Seth G. Anthony is the last man on Earth. His friends and family have all fallen to the virus--the virus that does not mutate or kill but rather wipes out your will power and rots your sanity. It grows on you, you see. Seth has survived the scurge by mere luck, and in his bitter goodbye to the world he knew, he writes one last story: the documentation of the end of the world.
The Evolution of Insanity
Number 1: the last book
Seth G. Anthony, a young man with all three of his name firsts, considered his decision to write the novel of a lifetime or not. This was to be a professional take on everything, starting with the autopsy. He was unsure the responsibility deserved to be his, nor if he was up to the challenge… after all, if Seth did this, wasn’t his fate to become hopelessly insane by the end? If the god thing would permit him to post even the first page, that was. He knew, yes, he was the last one. Sure he was scared, but that came with the duty of putting into type the most awful and apocalyptic events that had ever graced the earth. If he was to do this, he will die. Well, not necessarily die, but at least lose all recollection of humanoid memory. Some of the Helpless were capable of feeding themselves (on anything) and drinking (anything) with ease, but most were drooling, Neanderthal beasts without pain and emotion. So the choice was his: write the book likely no one would read, or try to remain alive without confronting it in the atmosphere. Seth dared to die, he knew the god thing would find him eventually. That wasn’t avoidable. Seth accepted this. What he could not bring himself to face was the fact he would be setting himself up for death. There it was; out in the open. Death, like a white mist rolling in, unstoppable but brilliant in its clarity. Seth saw it, knew it, feared it, and would face it. But how was he supposed to basically jump in front of the truck? “It doesn’t matter,” was his final say, “Dead by sundown or not.”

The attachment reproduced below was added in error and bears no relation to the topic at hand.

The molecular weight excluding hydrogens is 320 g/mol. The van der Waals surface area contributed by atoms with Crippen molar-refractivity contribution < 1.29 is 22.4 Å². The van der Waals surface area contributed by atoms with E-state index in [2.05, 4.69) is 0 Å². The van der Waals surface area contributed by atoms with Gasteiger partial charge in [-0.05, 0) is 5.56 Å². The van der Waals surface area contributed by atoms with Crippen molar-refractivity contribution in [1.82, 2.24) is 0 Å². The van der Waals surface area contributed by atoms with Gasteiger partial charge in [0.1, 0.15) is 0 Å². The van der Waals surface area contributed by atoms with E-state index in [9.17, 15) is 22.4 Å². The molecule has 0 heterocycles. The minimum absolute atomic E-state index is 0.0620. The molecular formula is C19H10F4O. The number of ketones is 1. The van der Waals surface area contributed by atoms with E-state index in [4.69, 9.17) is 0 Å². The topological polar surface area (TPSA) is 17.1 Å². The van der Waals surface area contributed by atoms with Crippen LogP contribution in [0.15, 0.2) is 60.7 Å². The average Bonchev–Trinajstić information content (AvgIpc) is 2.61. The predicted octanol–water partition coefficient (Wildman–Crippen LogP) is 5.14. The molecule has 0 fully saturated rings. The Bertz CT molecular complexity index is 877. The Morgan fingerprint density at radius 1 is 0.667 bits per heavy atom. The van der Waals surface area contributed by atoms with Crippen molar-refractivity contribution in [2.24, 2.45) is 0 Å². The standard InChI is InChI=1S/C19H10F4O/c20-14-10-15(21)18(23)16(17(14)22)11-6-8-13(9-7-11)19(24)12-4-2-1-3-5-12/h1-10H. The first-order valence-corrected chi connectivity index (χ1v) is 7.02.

POV Change, work by Seth first person.
In The End
Documentation of the Apocalypse
“This weakness grows upon me. I am faint,
And much I fear me ill - it will not do
To die ere I have lived! – Stay - Stay thy hand,
O Azael, yet awhile! – Prince of the Powers
Of Darkness and the Tomb, O pity me!
O pity me! Let me not perish now,
In the building of my Paradisal Hope!
Give me to live yet- yet a little while:
‘’Tis I who pray for life- I who so late
Demanded but to die! – what sayeth the Count?”
-- Politian, an unfinished play by Edgar Allen Poe
How can we face a thing we cannot understand?
Written by Seth Gerald Anthony.
On December 27, 1996, four lives were lost at the hands of four arguably indirect culprits. Exactly three years later, much after the case had been declared a cold one; a single connection was made which puzzled scientists and investigators across the nation. Past evidence cited that each led simple lives far away from each other, except the case of the fireworks. And that too was just a coincidence, along with all four of the deaths taking place two days after the Christmas. However, the recently discovered evidence shined a new light on the cases, and along with, shining a new light on pyschology never before examined. This new insight examined madness as a physical substance, possibly it could be represented as words, philosophy, contact, or even temperature. Insanity was now measured as possibly treatable; maybe it is not the mind and self-infliction that was behind it. Of course, this new data flared a large argument worldwide that shifted to several sides and degrees of logic. Some proclaimed God to be the creator and destroyer of craziness. Others used their heads to configure something called the Handshake Dilemma. Still some, by the end there were a great many, took a side not before seen. These people, Project Passageway (ProPass), designed an extraordinary idea… that the element of madness was a breathing creature… That madness wasn’t anything involving the mind, but involving a animal built to survive the human body, to penetrate its immune system, to infiltrate the barriers of insanity and reason, to eat, to live off of the body slowly expiring from the interior. This creature, this Madness, might even be smarter then humanity.
A few weeks later, all of the members from Project Passageway were dead. They had supposedly committed suicide.
The world, unable to except their ideas and questioning their suicide antics, couldn’t deal with the stress of this revelation.
The deaths and creatures were forgotten.
But I never forgot. And now I write their stories, because the world cannot lose this information. It’s been several days since the autopsy.
And people had begun to die.